Now, as regards the pumpkins, this reference came up gradually in the course of several years' research. I didn't remember it--this is straight research, not past-life memory. To recap briefly, I found that Mathew frequently used double-P names, both as characters, and as pseudonyms. Without looking it up, I am talking perhaps 20 of them. Many of these had the first name, "Peter," like "Peter Pumple" and "Peter Pendergrass." And he also used the initials, "P.P.," or just "P." This habit was so common in Mathew's writing, that three of them coincidentally ended up as samples in the appendix of my sequel: Peter Pico, Jr., Phinehas Pica, and Paul Pickle.

That's clue number one. Then, I noticed that during a certain phase of his career, the colloquialism "some pumpkins," as in, "he was some pumpkins!" kept showing up. This wasn't a sexual reference (as one friend suggested), but rather, it was the rough equivalent of "he was really a pistol!" We see it here, in this story representing the "apple paring" or "paring bee" at which Mathew first danced with his future wife, Abby.

I could search on how many times Mathew used this phrase, but I'd have to search on the word "pumpkins," then look at them all to separate out the ones which just mention pumpkins, and I'm trying to cut down on the amount of work that these entries take. Let me see how many instances come up with a digital search, before I think about opening them all...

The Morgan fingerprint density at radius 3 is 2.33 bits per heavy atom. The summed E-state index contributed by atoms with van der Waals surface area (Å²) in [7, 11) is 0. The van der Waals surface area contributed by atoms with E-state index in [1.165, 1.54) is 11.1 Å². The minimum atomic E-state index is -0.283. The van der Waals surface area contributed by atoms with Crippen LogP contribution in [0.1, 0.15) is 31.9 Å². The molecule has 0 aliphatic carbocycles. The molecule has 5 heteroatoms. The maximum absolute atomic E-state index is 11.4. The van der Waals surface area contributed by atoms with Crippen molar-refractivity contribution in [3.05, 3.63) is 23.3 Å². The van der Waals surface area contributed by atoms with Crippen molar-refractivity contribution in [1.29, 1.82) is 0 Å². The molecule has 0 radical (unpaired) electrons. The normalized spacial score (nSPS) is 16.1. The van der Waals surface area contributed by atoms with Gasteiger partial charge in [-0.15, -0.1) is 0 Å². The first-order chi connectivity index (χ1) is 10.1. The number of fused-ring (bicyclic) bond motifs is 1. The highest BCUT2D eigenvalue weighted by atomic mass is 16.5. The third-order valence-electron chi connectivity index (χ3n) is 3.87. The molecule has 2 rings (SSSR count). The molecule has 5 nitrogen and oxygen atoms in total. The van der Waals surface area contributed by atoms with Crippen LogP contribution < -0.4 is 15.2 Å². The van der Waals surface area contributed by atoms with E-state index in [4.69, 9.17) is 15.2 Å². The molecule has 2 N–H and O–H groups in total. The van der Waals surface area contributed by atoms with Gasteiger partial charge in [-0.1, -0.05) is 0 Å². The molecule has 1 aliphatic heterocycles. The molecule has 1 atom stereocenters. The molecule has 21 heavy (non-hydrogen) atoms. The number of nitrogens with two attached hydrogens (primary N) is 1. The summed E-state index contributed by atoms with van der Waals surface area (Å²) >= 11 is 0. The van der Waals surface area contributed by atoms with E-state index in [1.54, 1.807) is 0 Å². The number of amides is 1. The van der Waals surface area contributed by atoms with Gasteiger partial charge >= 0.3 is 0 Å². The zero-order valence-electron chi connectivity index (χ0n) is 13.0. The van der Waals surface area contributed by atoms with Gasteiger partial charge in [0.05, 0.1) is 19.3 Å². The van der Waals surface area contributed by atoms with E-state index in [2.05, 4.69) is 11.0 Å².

Nineteen. Okay, okay, I'll do it...

Eleven out of 19, with one of them "he was a leetle more pumpkins" (same thing). Some of the other references are relevant, of course, but they don't use this particular slang.

So that's another piece of evidence. Mathew is known from various sources to have been a high-spirited, somewhat rebellious child (including by his own anecdotes), and so it's very likely he was called "some pumpkins!"

Then there is a poem, which would take a lengthy entry in itself to analyze. The gist of it is that he must have been invited to Thanksgiving dinner, in Boston, with the family of his friend and editor, Elizur Wright. He must have been so enthusiastic about the pumpkin pie, that Mrs. Wright gave him one to take home with him. His response was to write her a poem, which then was published in Wright's paper, the "Chronotype." Although signed "A Yankee*," it ended up in a compilation of his brother's poetry. John Greenleaf Whittier (with one possible exception) always signed his name to his poetry, and never used pseudonyms. The only explanation I can see is that someone else created this compilation out of the newspapers, without JGW's knowledge or permission. They were told that this poem was written "by Whittier," and they erroneously assumed it had to be John, rather than Mathew. I've seemingly lost the photographic copy of this one, but to give you a flavor of it (and because modern people have short attention spans when it comes to poetry), here is the title, and the concluding stanzas: